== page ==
U.S. peace activists denied access into Canada

FBI-run database says that two U.S. peace activist previously arrested for protesting the Iraq war are connected to terrorism and felony.

Medea Benjamin and Ann Wright's query comes after the two women were denied entry to Canada, which also relies on the National Crime Information Center database to screen visitors. When they visited Canada in August, they were told they would have to apply for "criminal rehabilitation" and pay $200 (EUR140) if they wanted to visit again. Neither did.

On Wednesday, Benjamin, co-founder of the anti-war group Code Pink, and Wright, a retired Army colonel, walked into Canada at Niagara Falls to test whether they really would be denied entry because of their anti-war-related arrests.

They were.

"We are certainly no threat to the Canadian people," Benjamin said.

Benjamin said she and Wright, who resigned as a senior diplomat at the U.S. Embassy in Mongolia in 2003, planned to protest at the Canadian embassy in Washington on Thursday and to ask the FBI to remove the protest charges from the NCIC database.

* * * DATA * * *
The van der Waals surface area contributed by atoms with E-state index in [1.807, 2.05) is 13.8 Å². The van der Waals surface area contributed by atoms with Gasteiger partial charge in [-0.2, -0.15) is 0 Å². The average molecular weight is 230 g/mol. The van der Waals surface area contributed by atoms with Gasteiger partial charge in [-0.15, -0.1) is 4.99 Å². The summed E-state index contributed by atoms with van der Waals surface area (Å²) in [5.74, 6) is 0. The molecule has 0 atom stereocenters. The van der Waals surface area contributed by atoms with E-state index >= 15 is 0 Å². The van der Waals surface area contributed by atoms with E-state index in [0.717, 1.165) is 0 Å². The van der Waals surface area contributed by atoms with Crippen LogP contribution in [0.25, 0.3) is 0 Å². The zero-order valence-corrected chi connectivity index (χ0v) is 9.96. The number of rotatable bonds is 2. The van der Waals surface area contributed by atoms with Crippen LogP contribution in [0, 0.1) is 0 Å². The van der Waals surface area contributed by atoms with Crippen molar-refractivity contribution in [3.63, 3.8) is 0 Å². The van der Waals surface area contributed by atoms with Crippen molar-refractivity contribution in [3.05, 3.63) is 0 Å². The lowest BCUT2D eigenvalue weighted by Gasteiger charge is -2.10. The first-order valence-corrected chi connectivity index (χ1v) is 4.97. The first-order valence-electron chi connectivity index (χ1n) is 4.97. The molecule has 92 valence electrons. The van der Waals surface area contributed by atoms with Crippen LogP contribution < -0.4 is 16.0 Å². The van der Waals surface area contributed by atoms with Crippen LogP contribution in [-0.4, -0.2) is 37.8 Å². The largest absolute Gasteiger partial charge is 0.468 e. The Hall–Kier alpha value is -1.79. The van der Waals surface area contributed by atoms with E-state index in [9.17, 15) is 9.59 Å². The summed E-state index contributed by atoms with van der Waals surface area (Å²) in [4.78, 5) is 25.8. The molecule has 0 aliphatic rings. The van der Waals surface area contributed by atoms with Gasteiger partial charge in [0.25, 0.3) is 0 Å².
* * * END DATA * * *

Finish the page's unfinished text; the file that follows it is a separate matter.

The protesters believe the inclusion of activists' names in the database is a form of political intimidation of people opposed to Bush administration policies.

FBI spokesman Paul Moskal said that while the FBI maintains the database, the data is supplied by arresting agencies and others.

John Curr III, director of the New York Civil Liberties Union in Buffalo, said that by relying on the database to screen visitors, Canada is participating in the administration's suppression of free speech.

"The Canadians accepted wholesale once you're on the list, you don't get into Canada," Wright said shortly before walking across the Rainbow Bridge into Ontario. She and Benjamin spent 2 1/2 hours in the customs inspection area before being sent back to the United States.

Derek Mellon, a spokesman with the Canada Border Services Agency, said he was unable to comment on Wright and Benjamin specifically, but said all foreign visitors must meet longstanding admissibility requirements, such as having valid travel documents and a clean criminal record.

Canada generally refuses entry to anyone who has been convicted of a criminal offense, regardless of the nature of it, he said. Those with convictions, however, may apply to be rehabilitated, which involves filing paperwork and paying a processing fee ranging from $200 (EUR140) to $1,000 (EUR700).

"We welcome millions of American visitors every year," he said.

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Author`s name Angela Antonova